Last night I went to the Denver IEEE meeting of the Signal Processing Society. I was particularly interested in this talk because it was given by Gary Sullivan, the co-chair of the recent international standardization effort to create the High Efficiency Video Coding Standard (HEVC). HEVC is the heir of the AVC (H.264) standard, which was itself the heir of the venerable — if long in the tooth — MPEG-2 standard of the early 90s.
We’ve been following HEVC from the sidelines here at Cardinal Peak, and I was looking forward to hearing Gary’s opinion on the gains of HEVC with respect to AVC. The HEVC standard set out with the goal of a 50% improvement in bitrate over AVC while maintaining a constant perceived video quality. AVC itself is often touted as requiring only 50% of the bitrate of MPEG-2. The bitrate of HEVC was therefore targeted at 25% that of MPEG-2 for comparable video quality.
As a standard, HEVC can be characterized as “more of the same.” I don’t mean this to be derogatory, just that it is not a new conceptual framework with respect to either MPEG-2 or AVC. In other words, HEVC uses the same approach as the earlier compression standards: motion-compensated prediction, a transform to achieve spatial de-correlation, adaptive quantization, and entropy coding of the quantizers’ outputs.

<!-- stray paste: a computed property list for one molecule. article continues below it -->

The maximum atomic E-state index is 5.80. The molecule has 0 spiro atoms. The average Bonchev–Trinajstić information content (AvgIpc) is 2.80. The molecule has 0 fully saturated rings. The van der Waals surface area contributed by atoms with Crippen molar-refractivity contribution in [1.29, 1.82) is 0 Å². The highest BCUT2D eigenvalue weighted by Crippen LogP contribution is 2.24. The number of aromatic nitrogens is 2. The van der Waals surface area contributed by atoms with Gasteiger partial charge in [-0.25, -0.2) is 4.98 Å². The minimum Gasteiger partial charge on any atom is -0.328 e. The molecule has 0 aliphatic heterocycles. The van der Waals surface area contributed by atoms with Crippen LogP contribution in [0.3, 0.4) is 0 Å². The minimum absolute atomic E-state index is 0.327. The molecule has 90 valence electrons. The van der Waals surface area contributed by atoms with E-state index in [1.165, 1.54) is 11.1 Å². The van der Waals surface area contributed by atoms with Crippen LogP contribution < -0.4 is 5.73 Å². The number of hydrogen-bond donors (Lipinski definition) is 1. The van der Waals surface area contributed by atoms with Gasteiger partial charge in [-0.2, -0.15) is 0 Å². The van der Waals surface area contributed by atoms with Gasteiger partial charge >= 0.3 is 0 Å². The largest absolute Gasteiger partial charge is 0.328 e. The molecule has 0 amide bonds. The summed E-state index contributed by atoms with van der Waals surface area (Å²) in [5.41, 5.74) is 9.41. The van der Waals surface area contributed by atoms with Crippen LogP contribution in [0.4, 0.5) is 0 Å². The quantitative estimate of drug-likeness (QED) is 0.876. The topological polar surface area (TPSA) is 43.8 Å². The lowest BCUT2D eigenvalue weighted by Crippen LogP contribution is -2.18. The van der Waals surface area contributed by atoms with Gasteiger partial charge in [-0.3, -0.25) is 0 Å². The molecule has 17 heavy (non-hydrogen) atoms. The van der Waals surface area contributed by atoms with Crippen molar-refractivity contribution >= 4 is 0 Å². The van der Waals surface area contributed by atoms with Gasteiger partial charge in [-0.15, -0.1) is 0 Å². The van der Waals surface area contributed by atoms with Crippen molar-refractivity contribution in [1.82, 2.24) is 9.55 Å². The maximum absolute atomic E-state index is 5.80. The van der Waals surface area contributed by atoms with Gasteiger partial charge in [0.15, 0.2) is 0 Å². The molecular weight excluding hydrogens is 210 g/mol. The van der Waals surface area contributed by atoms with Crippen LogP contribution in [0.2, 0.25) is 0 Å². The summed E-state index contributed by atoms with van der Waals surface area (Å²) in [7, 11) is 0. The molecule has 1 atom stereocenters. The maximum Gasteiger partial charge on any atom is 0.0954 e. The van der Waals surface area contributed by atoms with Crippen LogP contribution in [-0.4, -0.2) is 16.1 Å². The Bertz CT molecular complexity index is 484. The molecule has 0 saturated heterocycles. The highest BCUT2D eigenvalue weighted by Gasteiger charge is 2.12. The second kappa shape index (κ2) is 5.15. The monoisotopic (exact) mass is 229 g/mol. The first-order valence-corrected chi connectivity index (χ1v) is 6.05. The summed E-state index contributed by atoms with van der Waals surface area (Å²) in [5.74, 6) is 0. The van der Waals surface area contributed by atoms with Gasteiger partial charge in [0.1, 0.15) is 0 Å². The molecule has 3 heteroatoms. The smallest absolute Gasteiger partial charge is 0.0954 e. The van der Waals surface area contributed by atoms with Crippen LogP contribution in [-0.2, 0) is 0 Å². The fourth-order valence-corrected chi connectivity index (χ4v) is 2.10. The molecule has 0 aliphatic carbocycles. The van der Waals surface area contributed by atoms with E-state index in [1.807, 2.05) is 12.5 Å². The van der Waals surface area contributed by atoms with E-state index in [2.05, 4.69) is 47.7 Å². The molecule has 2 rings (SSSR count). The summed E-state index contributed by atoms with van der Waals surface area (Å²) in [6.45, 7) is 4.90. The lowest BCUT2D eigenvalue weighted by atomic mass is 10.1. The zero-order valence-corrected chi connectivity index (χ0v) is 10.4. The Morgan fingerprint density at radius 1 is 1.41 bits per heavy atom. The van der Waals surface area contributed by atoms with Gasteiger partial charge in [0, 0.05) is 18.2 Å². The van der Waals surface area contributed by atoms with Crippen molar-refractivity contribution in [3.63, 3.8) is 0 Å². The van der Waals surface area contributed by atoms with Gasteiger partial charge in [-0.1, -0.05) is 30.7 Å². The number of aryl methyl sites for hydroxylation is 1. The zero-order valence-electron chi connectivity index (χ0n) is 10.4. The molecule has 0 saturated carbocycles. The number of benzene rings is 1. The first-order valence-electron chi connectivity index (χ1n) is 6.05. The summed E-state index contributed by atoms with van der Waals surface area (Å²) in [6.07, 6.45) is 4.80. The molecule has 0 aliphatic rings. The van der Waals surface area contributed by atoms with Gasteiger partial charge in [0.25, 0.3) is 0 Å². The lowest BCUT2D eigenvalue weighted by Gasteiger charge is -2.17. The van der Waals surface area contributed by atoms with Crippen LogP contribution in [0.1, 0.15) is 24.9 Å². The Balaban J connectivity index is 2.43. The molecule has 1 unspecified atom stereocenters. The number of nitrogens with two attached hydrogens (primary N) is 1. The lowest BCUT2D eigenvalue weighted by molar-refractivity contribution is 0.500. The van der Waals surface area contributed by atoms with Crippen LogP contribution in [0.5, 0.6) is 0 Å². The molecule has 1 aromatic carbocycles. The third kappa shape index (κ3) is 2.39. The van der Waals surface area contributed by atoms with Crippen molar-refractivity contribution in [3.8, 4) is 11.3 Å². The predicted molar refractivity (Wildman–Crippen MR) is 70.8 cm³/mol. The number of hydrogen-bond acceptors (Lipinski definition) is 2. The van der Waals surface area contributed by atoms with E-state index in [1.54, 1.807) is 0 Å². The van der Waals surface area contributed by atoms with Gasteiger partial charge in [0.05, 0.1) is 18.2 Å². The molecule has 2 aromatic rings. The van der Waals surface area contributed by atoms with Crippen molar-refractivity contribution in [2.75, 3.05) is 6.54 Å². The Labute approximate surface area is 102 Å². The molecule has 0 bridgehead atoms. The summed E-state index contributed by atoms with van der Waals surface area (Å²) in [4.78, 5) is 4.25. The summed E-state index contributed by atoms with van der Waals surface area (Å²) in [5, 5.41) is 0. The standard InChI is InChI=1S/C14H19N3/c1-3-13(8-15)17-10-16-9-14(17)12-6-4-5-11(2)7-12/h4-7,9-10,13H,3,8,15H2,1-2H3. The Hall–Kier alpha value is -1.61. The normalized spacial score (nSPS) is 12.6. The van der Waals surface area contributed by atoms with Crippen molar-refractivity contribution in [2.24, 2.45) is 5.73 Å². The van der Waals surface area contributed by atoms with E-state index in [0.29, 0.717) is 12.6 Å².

Back in the day, I was involved in the MPEG-2 standardization effort. At the end of that time, if someone had asked me if there was a factor-of-four savings to be had over MPEG-2, I would have flat out said “No.” If they had asked me if there was a factor-of-two to be had, I would have said “Maybe, but it will be tough.” AVC got that factor of two, and yes, it was tough. What really surprises me is that the canonical video compression approach still had another factor of two left in it, i.e., HEVC.
Gary’s opinion at the talk was that he didn’t think there was much meat left on the table by HEVC: Perhaps some more sophisticated loop filtering, perhaps some gain from larger sized transform blocks. I think it’s fair to say that he was skeptical about another factor of two with a “more of the same” approach. Given that I was surprised once, by HEVC’s factor of two over AVC, I find myself wondering whether there might not be another factor of two hiding in the canonical approach.
Obviously there is a limit! After all, 1/2^n goes to zero as n gets bigger. Rate Distortion theory makes all this explicit in a mathematical sense. But I’m impressed by the legs the old predict/transform/quantize approach has shown.